I hate it when metaphors are hanging around like bad dogs, just asking to be kicked. But sometimes, I'm smart enough to see them and to get it, have my "duh" moment, and then move on.
Our house was built in 1962 by the Sue family, all of them here on the weekends and evenings until the house was habitable. Mr. Sue was a trained landscape architect, and our yard is festooned with his good taste, most pointedly the three story wisteria.
When Michael and I first saw the house, it was the most obvious thing about the view from the back, the creeping, twisting twelve inch in diameter (at the bottom) vine that slunk up the house, green and purple, buzzing with big fat honey, bumble, and black bees.
I have been in residence with a wisteria before, but nothing like this wisteria. I knew to cut back the wild green vines that shoot out in late spring and summer. But I didn't know that I should go in looking for dead wood. In fact, I didn't know that there was dead wood in there. How could I have noticed with all the green vibrancy and dangling, grapelike flowers?
But then, last year, things seemed to not be going well. The leaves looked pallid, pale, faded. Then sections of leaves went yellow, the leaves falling off in August instead of December. Terrified, I started doing some research and found out a couple of things. One was that wisteria vines have a lifespan and that ours could likely be up. The other was that I should have been tending to this vine.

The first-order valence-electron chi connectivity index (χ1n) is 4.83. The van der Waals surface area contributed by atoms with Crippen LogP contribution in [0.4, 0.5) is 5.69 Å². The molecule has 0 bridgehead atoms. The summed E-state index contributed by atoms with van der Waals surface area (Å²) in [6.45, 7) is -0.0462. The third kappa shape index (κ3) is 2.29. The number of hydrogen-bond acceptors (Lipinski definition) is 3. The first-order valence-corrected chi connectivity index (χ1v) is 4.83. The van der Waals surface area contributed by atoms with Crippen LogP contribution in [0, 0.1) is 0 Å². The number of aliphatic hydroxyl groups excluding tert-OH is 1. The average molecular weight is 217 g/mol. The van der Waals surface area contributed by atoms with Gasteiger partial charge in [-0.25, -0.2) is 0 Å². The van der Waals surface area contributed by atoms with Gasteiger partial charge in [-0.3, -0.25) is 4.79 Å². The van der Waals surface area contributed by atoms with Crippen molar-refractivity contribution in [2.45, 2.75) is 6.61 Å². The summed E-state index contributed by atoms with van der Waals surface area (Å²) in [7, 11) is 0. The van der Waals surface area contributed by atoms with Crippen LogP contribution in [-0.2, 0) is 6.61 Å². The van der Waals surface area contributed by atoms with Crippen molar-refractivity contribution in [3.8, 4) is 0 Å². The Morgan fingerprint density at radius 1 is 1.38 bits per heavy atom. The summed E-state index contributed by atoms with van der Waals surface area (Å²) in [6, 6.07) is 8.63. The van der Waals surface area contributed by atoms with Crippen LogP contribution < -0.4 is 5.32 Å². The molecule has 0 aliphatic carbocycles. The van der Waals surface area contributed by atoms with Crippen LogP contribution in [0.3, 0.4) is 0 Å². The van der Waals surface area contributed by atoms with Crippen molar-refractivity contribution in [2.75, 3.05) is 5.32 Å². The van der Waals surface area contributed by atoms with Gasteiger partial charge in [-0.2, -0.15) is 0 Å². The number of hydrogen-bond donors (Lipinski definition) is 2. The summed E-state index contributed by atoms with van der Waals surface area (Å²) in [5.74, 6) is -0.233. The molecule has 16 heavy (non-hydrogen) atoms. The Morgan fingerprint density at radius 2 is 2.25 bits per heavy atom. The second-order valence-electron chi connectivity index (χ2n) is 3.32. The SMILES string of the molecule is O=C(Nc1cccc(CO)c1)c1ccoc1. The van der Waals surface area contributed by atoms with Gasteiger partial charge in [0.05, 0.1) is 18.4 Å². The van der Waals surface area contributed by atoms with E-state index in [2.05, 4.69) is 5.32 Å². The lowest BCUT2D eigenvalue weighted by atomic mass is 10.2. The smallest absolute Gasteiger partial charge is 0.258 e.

Go in, the online source exhorted. Look for dead wood. Cut! Trim!
I looked for dead wood. Let me put it this way: dead wood snapped off in my hands. Tons of it. Yards of it. There was dead wood everywhere. Huge vines that had been there forever were crisp, brittle, and brown. I sawed, I cut, I toted the deadness to the recycling bin.
The vine was still three stories, but now much more sparse, spare, slightly skeletal in the winter. Now, spring again, the purple flowers are out, but so few of them in comparison. But both of us prize them more, stare at them, conjure their health and longevity. We stare at the tiny leaves. We hope.
And then one day as I stared at the newly shorn, slim, trim vine, I remember all the dead wood, and not just from the vine. It's like life, all the useless stuff ignored and cluttering up the works, keeping what is new from coming in. All that dead stuff keeps the new stuff from doing well, from flowing, from growing. Keeping it packed around us is the mistake. But we forget to look. We forget we have to move.
And when our leaves turn yellow, we imagine we don't know why.
Causes Jessica Inclan Supports
Women for Women International Goodwill Industries Lindsey Wildlife Museum Freecycle.org